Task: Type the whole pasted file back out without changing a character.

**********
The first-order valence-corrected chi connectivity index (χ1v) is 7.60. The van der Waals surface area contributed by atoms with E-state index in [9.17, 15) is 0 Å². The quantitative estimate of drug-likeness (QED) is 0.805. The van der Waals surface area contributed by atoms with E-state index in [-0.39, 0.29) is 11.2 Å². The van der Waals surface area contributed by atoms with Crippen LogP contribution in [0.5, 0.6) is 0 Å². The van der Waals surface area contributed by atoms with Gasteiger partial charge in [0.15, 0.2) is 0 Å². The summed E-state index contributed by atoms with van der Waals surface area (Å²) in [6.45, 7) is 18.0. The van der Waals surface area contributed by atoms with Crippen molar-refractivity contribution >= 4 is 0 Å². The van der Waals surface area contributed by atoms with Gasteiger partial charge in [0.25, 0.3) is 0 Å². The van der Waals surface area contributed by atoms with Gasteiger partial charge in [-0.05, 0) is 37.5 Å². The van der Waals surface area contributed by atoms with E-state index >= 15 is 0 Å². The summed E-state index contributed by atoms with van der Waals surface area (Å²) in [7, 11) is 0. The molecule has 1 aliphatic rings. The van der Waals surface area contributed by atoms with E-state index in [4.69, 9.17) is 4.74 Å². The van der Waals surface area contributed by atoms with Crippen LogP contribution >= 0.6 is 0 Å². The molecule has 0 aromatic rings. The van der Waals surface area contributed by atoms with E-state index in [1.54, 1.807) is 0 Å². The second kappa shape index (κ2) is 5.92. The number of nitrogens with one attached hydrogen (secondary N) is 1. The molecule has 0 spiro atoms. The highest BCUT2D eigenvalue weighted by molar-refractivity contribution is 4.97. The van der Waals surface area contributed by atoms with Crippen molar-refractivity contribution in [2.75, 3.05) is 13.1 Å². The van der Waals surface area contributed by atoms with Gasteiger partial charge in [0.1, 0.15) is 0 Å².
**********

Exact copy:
The first-order valence-corrected chi connectivity index (χ1v) is 7.60. The van der Waals surface area contributed by atoms with E-state index in [9.17, 15) is 0 Å². The quantitative estimate of drug-likeness (QED) is 0.805. The van der Waals surface area contributed by atoms with E-state index in [-0.39, 0.29) is 11.2 Å². The van der Waals surface area contributed by atoms with Crippen LogP contribution in [0.5, 0.6) is 0 Å². The van der Waals surface area contributed by atoms with Gasteiger partial charge in [0.15, 0.2) is 0 Å². The summed E-state index contributed by atoms with van der Waals surface area (Å²) in [6.45, 7) is 18.0. The van der Waals surface area contributed by atoms with Crippen molar-refractivity contribution >= 4 is 0 Å². The van der Waals surface area contributed by atoms with Gasteiger partial charge in [0.25, 0.3) is 0 Å². The van der Waals surface area contributed by atoms with Gasteiger partial charge in [-0.05, 0) is 37.5 Å². The van der Waals surface area contributed by atoms with E-state index >= 15 is 0 Å². The summed E-state index contributed by atoms with van der Waals surface area (Å²) in [7, 11) is 0. The molecule has 1 aliphatic rings. The van der Waals surface area contributed by atoms with E-state index in [4.69, 9.17) is 4.74 Å². The van der Waals surface area contributed by atoms with Crippen LogP contribution >= 0.6 is 0 Å². The molecule has 0 aromatic rings. The van der Waals surface area contributed by atoms with E-state index in [1.54, 1.807) is 0 Å². The second kappa shape index (κ2) is 5.92. The number of nitrogens with one attached hydrogen (secondary N) is 1. The molecule has 0 spiro atoms. The highest BCUT2D eigenvalue weighted by molar-refractivity contribution is 4.97. The van der Waals surface area contributed by atoms with Crippen molar-refractivity contribution in [2.75, 3.05) is 13.1 Å². The van der Waals surface area contributed by atoms with Gasteiger partial charge in [0.1, 0.15) is 0 Å².